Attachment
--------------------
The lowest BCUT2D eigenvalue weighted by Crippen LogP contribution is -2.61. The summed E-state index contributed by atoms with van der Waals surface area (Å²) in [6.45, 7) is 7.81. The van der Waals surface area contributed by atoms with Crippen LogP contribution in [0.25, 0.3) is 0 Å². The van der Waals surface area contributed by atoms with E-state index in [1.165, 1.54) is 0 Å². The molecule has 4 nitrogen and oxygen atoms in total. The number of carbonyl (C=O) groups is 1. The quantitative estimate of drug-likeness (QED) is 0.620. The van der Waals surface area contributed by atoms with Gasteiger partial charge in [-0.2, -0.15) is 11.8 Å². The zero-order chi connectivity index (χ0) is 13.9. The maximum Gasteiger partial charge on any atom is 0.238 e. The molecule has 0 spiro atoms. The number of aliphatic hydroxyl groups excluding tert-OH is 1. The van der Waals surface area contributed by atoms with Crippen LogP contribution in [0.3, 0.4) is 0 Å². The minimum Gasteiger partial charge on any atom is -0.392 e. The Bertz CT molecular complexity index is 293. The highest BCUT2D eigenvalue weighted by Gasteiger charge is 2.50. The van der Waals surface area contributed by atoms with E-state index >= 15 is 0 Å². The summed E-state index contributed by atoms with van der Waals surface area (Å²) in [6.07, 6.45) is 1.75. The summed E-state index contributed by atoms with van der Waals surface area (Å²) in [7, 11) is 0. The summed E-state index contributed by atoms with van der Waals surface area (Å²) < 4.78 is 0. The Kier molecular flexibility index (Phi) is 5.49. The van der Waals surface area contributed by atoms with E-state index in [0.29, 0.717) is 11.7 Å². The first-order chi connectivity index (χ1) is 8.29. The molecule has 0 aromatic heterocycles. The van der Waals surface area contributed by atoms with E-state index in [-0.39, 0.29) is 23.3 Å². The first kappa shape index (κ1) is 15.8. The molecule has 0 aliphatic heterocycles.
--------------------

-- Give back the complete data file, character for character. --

The lowest BCUT2D eigenvalue weighted by Crippen LogP contribution is -2.61. The summed E-state index contributed by atoms with van der Waals surface area (Å²) in [6.45, 7) is 7.81. The van der Waals surface area contributed by atoms with Crippen LogP contribution in [0.25, 0.3) is 0 Å². The van der Waals surface area contributed by atoms with E-state index in [1.165, 1.54) is 0 Å². The molecule has 4 nitrogen and oxygen atoms in total. The number of carbonyl (C=O) groups is 1. The quantitative estimate of drug-likeness (QED) is 0.620. The van der Waals surface area contributed by atoms with Gasteiger partial charge in [-0.2, -0.15) is 11.8 Å². The zero-order chi connectivity index (χ0) is 13.9. The maximum Gasteiger partial charge on any atom is 0.238 e. The molecule has 0 spiro atoms. The number of aliphatic hydroxyl groups excluding tert-OH is 1. The van der Waals surface area contributed by atoms with Crippen LogP contribution in [0.3, 0.4) is 0 Å². The minimum Gasteiger partial charge on any atom is -0.392 e. The Bertz CT molecular complexity index is 293. The highest BCUT2D eigenvalue weighted by Gasteiger charge is 2.50. The van der Waals surface area contributed by atoms with E-state index >= 15 is 0 Å². The summed E-state index contributed by atoms with van der Waals surface area (Å²) in [6.07, 6.45) is 1.75. The summed E-state index contributed by atoms with van der Waals surface area (Å²) in [7, 11) is 0. The summed E-state index contributed by atoms with van der Waals surface area (Å²) < 4.78 is 0. The Kier molecular flexibility index (Phi) is 5.49. The van der Waals surface area contributed by atoms with E-state index in [0.29, 0.717) is 11.7 Å². The first-order chi connectivity index (χ1) is 8.29. The molecule has 0 aromatic heterocycles. The van der Waals surface area contributed by atoms with E-state index in [-0.39, 0.29) is 23.3 Å². The first kappa shape index (κ1) is 15.8. The molecule has 0 aliphatic heterocycles.